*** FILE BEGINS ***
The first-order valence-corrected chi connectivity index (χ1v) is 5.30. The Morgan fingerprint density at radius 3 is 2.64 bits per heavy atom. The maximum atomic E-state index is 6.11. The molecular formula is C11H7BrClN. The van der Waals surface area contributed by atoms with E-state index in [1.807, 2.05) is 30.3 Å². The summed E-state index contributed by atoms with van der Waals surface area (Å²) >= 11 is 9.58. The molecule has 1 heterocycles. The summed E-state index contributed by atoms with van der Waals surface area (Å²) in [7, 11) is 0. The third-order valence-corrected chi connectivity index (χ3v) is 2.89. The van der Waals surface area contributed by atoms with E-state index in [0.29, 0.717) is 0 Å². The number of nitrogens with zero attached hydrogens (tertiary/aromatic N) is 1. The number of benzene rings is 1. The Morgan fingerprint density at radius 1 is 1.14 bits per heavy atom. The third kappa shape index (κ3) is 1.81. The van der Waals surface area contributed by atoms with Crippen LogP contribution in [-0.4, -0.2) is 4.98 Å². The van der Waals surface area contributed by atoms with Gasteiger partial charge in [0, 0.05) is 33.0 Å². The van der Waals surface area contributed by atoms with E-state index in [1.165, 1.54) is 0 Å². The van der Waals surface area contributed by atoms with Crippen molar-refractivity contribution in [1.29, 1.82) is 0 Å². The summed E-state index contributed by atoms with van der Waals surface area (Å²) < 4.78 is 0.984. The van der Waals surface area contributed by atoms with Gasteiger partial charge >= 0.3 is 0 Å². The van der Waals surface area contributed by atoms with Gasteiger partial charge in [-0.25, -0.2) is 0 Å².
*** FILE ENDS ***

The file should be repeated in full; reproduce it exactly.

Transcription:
The first-order valence-corrected chi connectivity index (χ1v) is 5.30. The Morgan fingerprint density at radius 3 is 2.64 bits per heavy atom. The maximum atomic E-state index is 6.11. The molecular formula is C11H7BrClN. The van der Waals surface area contributed by atoms with E-state index in [1.807, 2.05) is 30.3 Å². The summed E-state index contributed by atoms with van der Waals surface area (Å²) >= 11 is 9.58. The molecule has 1 heterocycles. The summed E-state index contributed by atoms with van der Waals surface area (Å²) in [7, 11) is 0. The third-order valence-corrected chi connectivity index (χ3v) is 2.89. The van der Waals surface area contributed by atoms with E-state index in [0.29, 0.717) is 0 Å². The number of nitrogens with zero attached hydrogens (tertiary/aromatic N) is 1. The number of benzene rings is 1. The Morgan fingerprint density at radius 1 is 1.14 bits per heavy atom. The third kappa shape index (κ3) is 1.81. The van der Waals surface area contributed by atoms with Crippen LogP contribution in [-0.4, -0.2) is 4.98 Å². The van der Waals surface area contributed by atoms with Gasteiger partial charge in [0, 0.05) is 33.0 Å². The van der Waals surface area contributed by atoms with E-state index in [1.165, 1.54) is 0 Å². The van der Waals surface area contributed by atoms with Crippen molar-refractivity contribution in [1.29, 1.82) is 0 Å². The summed E-state index contributed by atoms with van der Waals surface area (Å²) < 4.78 is 0.984. The van der Waals surface area contributed by atoms with Gasteiger partial charge >= 0.3 is 0 Å². The van der Waals surface area contributed by atoms with Gasteiger partial charge in [-0.25, -0.2) is 0 Å².